Empathy has evolved in humans and other mammals over time. It allows us to understand the emotions of others and share in those emotions. Expressing empathy has many advantages: it increases cooperation (we like to help each other out when we feel that we are understood), reduces stress and it may even feel good.



by Chad Posick


Culture of Empathy Builder Page: Chad Posick

 http://j.mp/SRGxxu

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MSU Sociologist Calls For Greater Empathy Among Law Enforcement

MSU Sociologist Calls For Greater Empathy Among Law Enforcement | Empathy and Justice | Scoop.it
“It is a culture that dehumanizes and victimizes African-Americans and others,” says Taylor.


Taylor says that the leadership from the mayor and police chief in Charleston, South Carolina, has been good in this case so far.

“The chief had a great deal of empathy, and he allowed it to be said that no one is a winner here. He felt horrible for his officer, he felt horrible for the family, he felt horrible for the city. That is the right path, and this is where we begin to heal,” says Taylor.

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Police focus on empathy, diversity

Police focus on empathy, diversity | Empathy and Justice | Scoop.it

A new police code of conduct focusses on empathy and diversity in the police force.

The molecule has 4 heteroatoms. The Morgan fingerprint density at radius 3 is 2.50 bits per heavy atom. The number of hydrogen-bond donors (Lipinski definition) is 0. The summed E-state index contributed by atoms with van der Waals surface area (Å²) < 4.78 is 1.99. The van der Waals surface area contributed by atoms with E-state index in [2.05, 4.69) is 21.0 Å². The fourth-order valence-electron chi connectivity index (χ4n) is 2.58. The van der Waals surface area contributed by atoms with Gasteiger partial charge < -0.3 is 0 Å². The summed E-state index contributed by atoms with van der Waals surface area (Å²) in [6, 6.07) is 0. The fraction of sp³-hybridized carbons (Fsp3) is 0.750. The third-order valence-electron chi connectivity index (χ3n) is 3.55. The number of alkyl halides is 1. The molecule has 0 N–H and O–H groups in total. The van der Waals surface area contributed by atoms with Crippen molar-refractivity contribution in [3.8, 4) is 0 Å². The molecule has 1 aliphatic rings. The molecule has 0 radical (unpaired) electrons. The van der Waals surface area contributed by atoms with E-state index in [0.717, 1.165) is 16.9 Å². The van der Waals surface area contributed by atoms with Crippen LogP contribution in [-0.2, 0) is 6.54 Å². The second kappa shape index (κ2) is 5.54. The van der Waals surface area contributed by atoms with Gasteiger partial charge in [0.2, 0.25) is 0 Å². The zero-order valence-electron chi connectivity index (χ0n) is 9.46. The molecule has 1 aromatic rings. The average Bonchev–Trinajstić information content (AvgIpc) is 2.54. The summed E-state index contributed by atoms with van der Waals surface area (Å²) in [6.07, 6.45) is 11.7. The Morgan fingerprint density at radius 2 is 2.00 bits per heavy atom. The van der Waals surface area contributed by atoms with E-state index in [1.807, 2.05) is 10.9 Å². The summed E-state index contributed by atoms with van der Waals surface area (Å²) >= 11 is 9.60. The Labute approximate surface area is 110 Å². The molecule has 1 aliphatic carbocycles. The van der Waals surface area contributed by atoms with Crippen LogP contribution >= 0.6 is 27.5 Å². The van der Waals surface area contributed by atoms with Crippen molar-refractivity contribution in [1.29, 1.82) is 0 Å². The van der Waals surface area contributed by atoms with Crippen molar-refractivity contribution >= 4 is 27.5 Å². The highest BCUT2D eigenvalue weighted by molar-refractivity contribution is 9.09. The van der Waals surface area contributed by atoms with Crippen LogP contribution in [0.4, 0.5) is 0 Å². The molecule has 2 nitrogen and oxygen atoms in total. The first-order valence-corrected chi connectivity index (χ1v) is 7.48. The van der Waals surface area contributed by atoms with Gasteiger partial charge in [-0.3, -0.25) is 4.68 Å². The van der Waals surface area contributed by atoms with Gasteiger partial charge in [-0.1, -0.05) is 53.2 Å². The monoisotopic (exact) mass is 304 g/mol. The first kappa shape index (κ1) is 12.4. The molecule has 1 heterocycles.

The new code put emphasis on values such as professionalism, respect, integrity, commitment to Maori, empathy, and diversity.

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(Empathic Policing) Richmond police chief: That's really what community policing should be about.'

(Empathic Policing) Richmond police chief:  That's really what community policing should be about.' | Empathy and Justice | Scoop.it
Richmond police chief: 'All lives matter. That's really what community policing should be about.'


When Chris Magnus first moved to Richmond, Calif., in 2006, he would hear gunshots at night, sometimes very close to his house. That would be disturbing to anyone, but it was especially so to Magnus, as he had just been hired to be Richmond's new chief of police....


The term “community policing” has become such a buzz phrase that “Pretty much every department, if you ask them, would say they're doing community policing,” says Magnus, “And I think most believe it. But the challenge is: is community policing really policing the community in the way that the community wants to be policed, or is it driven by the police department?”


Magnus' approach has been to build partnerships with the community at every opportunity, learning from the residents what their priorities are, in order to define where resources should go.


by Brad Marshland


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(Empathic Policing) Conference Panel 23 - The Role of Empathy in Crime, Policing and Justice

(Empathic Policing) Conference Panel 23 - The Role of Empathy in Crime, Policing and Justice | Empathy and Justice | Scoop.it

Panel 23 - The Role of Empathy in Crime, Policing and Justice
http://j.mp/19KJVQL
The role of empathy in policing, both empathy for and by the police, is gaining attention from criminal justice researchers and practitioners. While research on the effectiveness and importance of empathy in policing is limited, the existing research indicates that empathy increases perceptions of legitimacy and trust in the police.